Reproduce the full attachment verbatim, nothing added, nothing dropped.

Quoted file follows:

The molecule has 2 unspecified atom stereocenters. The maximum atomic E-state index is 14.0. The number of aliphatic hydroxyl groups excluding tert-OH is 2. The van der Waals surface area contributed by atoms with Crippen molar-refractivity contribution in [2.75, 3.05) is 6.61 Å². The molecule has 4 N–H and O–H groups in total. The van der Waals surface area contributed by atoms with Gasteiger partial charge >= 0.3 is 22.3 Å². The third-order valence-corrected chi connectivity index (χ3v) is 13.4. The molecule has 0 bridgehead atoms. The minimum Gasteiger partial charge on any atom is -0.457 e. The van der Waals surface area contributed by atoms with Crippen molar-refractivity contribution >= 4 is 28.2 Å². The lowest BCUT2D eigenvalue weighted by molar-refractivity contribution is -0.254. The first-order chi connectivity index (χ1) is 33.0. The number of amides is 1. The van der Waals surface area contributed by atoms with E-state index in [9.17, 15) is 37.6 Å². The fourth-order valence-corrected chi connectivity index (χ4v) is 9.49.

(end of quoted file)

The molecule has 2 unspecified atom stereocenters. The maximum atomic E-state index is 14.0. The number of aliphatic hydroxyl groups excluding tert-OH is 2. The van der Waals surface area contributed by atoms with Crippen molar-refractivity contribution in [2.75, 3.05) is 6.61 Å². The molecule has 4 N–H and O–H groups in total. The van der Waals surface area contributed by atoms with Gasteiger partial charge >= 0.3 is 22.3 Å². The third-order valence-corrected chi connectivity index (χ3v) is 13.4. The molecule has 0 bridgehead atoms. The minimum Gasteiger partial charge on any atom is -0.457 e. The van der Waals surface area contributed by atoms with Crippen molar-refractivity contribution >= 4 is 28.2 Å². The lowest BCUT2D eigenvalue weighted by molar-refractivity contribution is -0.254. The first-order chi connectivity index (χ1) is 33.0. The number of amides is 1. The van der Waals surface area contributed by atoms with E-state index in [9.17, 15) is 37.6 Å². The fourth-order valence-corrected chi connectivity index (χ4v) is 9.49.